O’Neill’s games-played log shows that. During his major-league career, when O’Neill has taken his five-highest number of plate appearances in a month, he’s performed 29 percent above league average offensively. (That’s the average of his five-busiest months.) And his slugging percentage in his five most active months range from .731 at the top end to .462 at the low end. None were poor or mediocre months. They were good months, very good months, or exceptional months. The point: the more he could play, the more he delivered offensively.
In 2021, O’Neill stayed healthy enough to play in 137 games and make 537 plate appearances. His consistent presence in the lineup resulted in his best season: 34 homers, .286 average, .352 onbase percentage, .560 slugging percentage and a .912 OPS. Per adjusted OPS, O’Neill performed 48 percent above league average offensively.
So, yes, there definitely is a strong connection between O’Neill’s playing time and production. And this offseason he’s done all that he could to prepare himself in a way that will help him avoid the Injured List.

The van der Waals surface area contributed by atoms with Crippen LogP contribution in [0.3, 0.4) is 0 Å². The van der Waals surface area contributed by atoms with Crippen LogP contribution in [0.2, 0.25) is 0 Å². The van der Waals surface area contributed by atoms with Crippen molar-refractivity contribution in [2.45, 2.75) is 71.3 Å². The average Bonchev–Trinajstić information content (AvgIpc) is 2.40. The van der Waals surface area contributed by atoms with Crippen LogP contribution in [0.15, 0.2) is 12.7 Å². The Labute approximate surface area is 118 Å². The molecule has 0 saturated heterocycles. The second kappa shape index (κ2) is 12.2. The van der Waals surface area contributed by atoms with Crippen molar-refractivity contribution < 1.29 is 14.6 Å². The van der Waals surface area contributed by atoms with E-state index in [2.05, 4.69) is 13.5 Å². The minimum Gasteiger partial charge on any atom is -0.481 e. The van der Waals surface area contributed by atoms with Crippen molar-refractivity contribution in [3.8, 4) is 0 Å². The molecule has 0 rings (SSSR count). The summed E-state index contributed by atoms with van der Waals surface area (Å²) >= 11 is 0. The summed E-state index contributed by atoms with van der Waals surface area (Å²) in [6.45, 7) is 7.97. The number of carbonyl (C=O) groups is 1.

Another factor: O’Neill’s mind is clear. He agreed to a one-year contract worth $4.95 million for 2023 instead of diving into another protracted arbitration battle with Cardinals management. O’Neill fought the Cardinals last winter, lost the arbitration case, and the conflict messed with his head. He wasn’t focused. In the first month of the 2022 season, O’Neill batted .188 with one homer and 20 strikeouts in 69 at-bats.
The ZiPS forecast for 2023 has O’Neill batting .249 with a .459 slug, 22 homers and an OPS+ that’s 15 percent above league average. That’s fine, but I sincerely believe he’ll top that and put up his second-best season as a Cardinal. If I’m wrong, you can blast me later.